Dallas personal injury lawyers know the rate of rear-end collisions involving tractor trailers is higher than for any other type of vehicle — trailer height makes it difficult for following vehicles to judge speed and distance. The IIHS is currently petitioning the federal government to establish stricter and more thorough requirements for tractor-trailer underride guards.

According to the National Highway Safety Administration(NHTSA), approximately 423 people in passenger vehicles die when their vehicles strike the backs of commercial trucks each year. An additional 5,000 passenger-vehicle occupants are injured.

The study, conducted by the IIHS, analyzed the result for roughly 1,000 real-world crashes over a two-year period to pinpoint which crash patterns led to rear underride of large trucks with and without guards. Underride was a common outcome of 115 of the crashes involving the car colliding with the back end of a tractor-trailer. Only 22 percent of the crashes didn’t involve underride, or only suffered slight underride. In 23 of the 28 crashes in which someone in the passenger vehicle died, there was a severe amount of underride damage — the entire from end, or more, of the vehicle ended up underneath the truck.

“Damage to the cars in some of these tests was so devastating that it’s hard to watch the footage without wincing. If these had been real-world crashes there would be no survivors,” said Lund.

The study also determined that Canadian trucks, with stricter guard regulations, were proven to be much safer for those in passenger vehicles than the trucks meeting U.S. regulations.

The IIHS has been studying the underride crash problems for 30 years, and has repeatedly demonstrated the ineffectiveness of the current guards. While the institute and safety advocates continue to push the matter with the federal government, it is important for drivers to practice cautious driving habits when sharing the roads with these tractor-trailers.

If you or someone you know has been injured in a Dallas car or trucking accident contact Dallas Injury Attorney Mike Goolsby for a free and confident consultation to discuss your rights. Call (972) 394-2141.


A monster truck rolled over a young woman in a Dallas strip club parking lot earlier this month. The 27-year-old male driver claims the truck was lifted so high, he wasn’t able to see the 23-year-old female pedestrian, according to a report by Fox 4.

The Dallas car accident illustrates the dangers of backover accidents and is the primary reason for the rearview camera proposal from the U.S. Department of Transportation.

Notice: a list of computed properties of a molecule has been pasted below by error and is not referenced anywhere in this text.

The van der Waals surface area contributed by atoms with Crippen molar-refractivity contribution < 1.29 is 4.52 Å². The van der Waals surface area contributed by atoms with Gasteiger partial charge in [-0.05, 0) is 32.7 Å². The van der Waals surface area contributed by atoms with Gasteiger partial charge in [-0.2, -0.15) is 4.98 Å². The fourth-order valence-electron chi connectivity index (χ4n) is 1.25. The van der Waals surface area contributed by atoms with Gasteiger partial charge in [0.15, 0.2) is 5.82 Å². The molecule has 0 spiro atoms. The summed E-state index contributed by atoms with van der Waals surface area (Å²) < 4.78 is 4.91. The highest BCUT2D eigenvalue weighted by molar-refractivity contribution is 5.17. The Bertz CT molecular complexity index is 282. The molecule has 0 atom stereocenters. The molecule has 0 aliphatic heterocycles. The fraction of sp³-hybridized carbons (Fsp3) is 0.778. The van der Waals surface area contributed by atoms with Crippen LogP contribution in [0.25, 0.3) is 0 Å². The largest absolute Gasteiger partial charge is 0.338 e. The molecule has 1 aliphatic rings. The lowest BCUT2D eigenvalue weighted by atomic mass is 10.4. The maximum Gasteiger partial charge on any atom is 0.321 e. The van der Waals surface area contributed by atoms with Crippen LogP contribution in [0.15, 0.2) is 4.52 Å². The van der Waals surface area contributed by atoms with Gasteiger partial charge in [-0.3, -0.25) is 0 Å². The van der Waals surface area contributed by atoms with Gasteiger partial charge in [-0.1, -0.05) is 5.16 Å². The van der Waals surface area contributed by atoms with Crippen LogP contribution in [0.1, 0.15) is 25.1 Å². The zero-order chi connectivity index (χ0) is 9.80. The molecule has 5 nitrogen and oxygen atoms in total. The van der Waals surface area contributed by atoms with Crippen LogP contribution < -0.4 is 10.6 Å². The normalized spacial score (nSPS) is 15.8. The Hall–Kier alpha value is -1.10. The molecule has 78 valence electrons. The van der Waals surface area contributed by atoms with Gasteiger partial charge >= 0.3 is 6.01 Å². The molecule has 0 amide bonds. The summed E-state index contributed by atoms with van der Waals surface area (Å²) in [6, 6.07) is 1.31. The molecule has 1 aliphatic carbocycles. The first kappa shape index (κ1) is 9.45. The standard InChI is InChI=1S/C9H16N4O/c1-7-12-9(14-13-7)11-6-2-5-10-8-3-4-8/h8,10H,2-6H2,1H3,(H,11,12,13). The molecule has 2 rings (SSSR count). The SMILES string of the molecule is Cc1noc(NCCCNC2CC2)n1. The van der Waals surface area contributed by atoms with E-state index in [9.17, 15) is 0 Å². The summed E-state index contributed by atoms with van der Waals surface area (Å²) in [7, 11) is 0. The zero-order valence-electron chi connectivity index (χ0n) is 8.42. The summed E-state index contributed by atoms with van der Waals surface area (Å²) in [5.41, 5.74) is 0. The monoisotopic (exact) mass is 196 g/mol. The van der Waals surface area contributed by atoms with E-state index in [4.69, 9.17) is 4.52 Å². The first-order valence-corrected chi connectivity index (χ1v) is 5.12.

Dallas personal injury lawyers
 urge you to practice extra caution as a pedestrian. Remember to use sidewalks when available, make eye contact with drivers before crossing the road, obey traffic signals when present and be extra alert for cars that are backing up

According to Fox, the tires of the monster truck, appearing to be at least three feet tall, rolled over the pedestrian at approximately 2:15 a.m. The driver told police he had no idea anything happened until other people in the parking lot stopped him.

The National Highway Traffics Safety Administration(NHTSA) proposed a new rule in attempt to eliminate blind spots for drivers by establishing requirements for rear-view cameras. The rear-visibility rule was required by Congress as a part of the Cameron Gulbransen Kids Transportation Safety Act of 2007, according to the NHTSA. The Act is named after two-year-old Cameron Gulbransen, who was accidentally ran over and killed over by his father’s car in their driveway.

The Cameron Gulbransen Kids Transportation Safety Act would expand the required field of view for all vehicles with a gross weight rating of up 10,000 pounds so that drivers would be able to see directly behind them when their vehicle’s transmission it in reverse, according to the NHTSA.

The government is also pushing car manufacturers to install cameras and in-vehicle displays in all cars. To meet the requirements of the proposed rule, all car manufacturers are to install cameras in 10 percent of their new vehicles by September of 2012, 40 percent by September of 2013 and 100 percent of their new cars by 2014.

“The steps we are taking today will help reduce back-over fatalities and injuries not only to children, but to the elderly, and other pedestrians,” said NHTSA Administrator David Strickland. “And while these changes will make a difference, drivers must remember that no technology can, or should, replace full attention and vigilance when backing up. Always know where your children are before you start your car and make sure you check that there is no one behind you before you back up.”

According to the U.S. Department of Transportation, more than 4,000 pedestrians were killed
in traffic accidents last year. Another 59,000 pedestrians were injured in car accidents. With these statistics, a pedestrian is killed every two hours in the United States.

In Texas alone, nearly 400 pedestrian were killed in pedestrian-vehicle accidents. Texas ranks as one of the highest for pedestrian fatalities.

We urge you to be safe on the road, whether traveling as a pedestrian or as a driver. Always be aware of your surroundings, especially your blind spots.

In you or a loved one have been involved in a car driving accident, contact the Dallas Personal Injury Lawyer Mike Goolsby of The Goolsby Law Firm for a free and confidential consultation. Call (972) 492-8758.